Q: I am within 8 to 10 years of retirement and most of my retirement funds are in my 401(k) and pension.

I want to buy a lot to build on when I retire, and the ones I like seemed to be priced to sell. But I don’t have all the cash I need.

Do you have any advice on what lenders actually want in order to lend on the purchase of a vacant lot? I only need to borrow $30,000 to $50,000, and I can easily swing putting 20 percent down. My credit score is 770.

Who might lend me such a small amount of money and on a short-term basis? I’d like to pay this off in the next 5 to 8 years.

A: Residential mortgage lenders will generally not lend on vacant land. You’d have to go to a commercial lender and they won’t generally do it because you won’t have any income coming in on the property. Also, the amount you want to borrow is very small for a commercial loan.

I have two suggestions for you. First, see if the owner of the lot might finance the purchase for you. If the owner doesn’t have a loan on the property, and you’re willing to pay a slightly higher interest rate in order to secure the financing, an owner-financed deal might work well all around.

The other suggestion is to see if you can borrow against your primary residence and then use the cash to buy the lot. The problem here is not many lenders are doing home equity lines of credit (HELOCs) these days. These loans have been trashed in the housing crisis and lenders have taken a bit hit.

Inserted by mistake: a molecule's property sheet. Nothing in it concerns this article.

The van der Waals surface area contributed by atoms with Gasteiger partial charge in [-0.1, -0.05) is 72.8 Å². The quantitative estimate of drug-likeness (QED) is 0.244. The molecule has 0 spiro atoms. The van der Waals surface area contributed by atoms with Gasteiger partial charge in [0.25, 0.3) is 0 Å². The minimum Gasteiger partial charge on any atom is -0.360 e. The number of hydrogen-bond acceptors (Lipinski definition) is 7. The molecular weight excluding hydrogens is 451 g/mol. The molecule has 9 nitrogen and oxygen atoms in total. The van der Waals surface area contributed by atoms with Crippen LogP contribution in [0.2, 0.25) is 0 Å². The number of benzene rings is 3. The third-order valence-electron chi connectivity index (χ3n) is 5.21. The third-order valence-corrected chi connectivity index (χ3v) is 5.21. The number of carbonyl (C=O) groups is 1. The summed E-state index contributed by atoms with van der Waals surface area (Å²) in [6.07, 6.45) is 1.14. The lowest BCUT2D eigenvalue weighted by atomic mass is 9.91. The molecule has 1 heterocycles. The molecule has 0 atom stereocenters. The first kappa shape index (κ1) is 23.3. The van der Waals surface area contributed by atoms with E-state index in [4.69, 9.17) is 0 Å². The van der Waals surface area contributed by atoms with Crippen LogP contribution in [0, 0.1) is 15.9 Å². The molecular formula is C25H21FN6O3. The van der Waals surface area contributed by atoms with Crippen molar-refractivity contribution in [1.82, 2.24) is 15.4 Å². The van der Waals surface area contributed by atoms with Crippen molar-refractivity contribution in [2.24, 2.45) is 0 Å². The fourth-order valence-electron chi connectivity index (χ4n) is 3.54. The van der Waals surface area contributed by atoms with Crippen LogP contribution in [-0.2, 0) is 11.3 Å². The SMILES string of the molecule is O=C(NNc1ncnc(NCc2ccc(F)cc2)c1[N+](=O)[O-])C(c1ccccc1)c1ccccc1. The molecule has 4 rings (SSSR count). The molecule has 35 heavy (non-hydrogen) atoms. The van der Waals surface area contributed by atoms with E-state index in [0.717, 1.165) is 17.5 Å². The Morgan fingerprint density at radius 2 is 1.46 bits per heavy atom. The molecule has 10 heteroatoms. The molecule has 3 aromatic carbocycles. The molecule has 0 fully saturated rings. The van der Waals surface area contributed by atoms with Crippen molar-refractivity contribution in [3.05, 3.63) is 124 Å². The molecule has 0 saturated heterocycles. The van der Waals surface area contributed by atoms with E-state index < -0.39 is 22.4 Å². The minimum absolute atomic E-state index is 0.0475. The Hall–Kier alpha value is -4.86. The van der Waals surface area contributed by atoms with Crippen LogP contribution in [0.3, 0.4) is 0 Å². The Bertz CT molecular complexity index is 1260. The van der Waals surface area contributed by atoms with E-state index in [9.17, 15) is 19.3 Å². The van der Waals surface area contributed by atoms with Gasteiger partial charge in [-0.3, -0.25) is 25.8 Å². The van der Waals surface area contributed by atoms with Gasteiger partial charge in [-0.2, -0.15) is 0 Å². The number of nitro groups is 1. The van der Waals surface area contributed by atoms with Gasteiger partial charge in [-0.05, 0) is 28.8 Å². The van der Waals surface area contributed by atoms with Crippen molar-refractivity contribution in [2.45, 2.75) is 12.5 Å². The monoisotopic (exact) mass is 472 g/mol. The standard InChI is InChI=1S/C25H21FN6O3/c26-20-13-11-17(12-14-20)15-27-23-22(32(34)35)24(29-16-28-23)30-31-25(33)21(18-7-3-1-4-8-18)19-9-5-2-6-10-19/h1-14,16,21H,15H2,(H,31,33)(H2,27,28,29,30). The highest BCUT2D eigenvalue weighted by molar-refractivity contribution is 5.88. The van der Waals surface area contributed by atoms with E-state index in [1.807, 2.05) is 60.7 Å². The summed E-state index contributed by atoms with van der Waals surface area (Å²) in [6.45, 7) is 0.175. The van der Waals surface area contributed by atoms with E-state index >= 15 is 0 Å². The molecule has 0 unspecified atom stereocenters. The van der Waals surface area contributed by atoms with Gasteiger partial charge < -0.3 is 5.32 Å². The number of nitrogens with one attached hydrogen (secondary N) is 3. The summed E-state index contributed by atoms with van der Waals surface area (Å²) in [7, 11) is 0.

The bottom line is that your options are limited when it comes to financing vacant land and other investment properties. While there are companies out there that might offer to help you, you will find that there are fewer banks and lenders willing to help you out. You may find a mortgage broker with contacts that can help you out, but you need to make sure you understand what that person offers you, the costs involved and what it will cost you in the long term.

If you need to hold on to the land for ten years and finance your ownership for that time period, you need to add that expense into your long-term ownership costs. Will buying now give you the benefit of the lower price? Maybe. But you if land prices don’t really appreciate, you may find that the carrying costs of holding the land all those years will outweigh any price appreciation you’d enjoy by buying now.

Please consult with a real estate attorney for more options.

For more stories on owner financing, read the following articles:

What To Consider With Owner Financing

Owner Financed Mortgage

Home Buyer Finances Property Bought For Sale By Owner Through Seller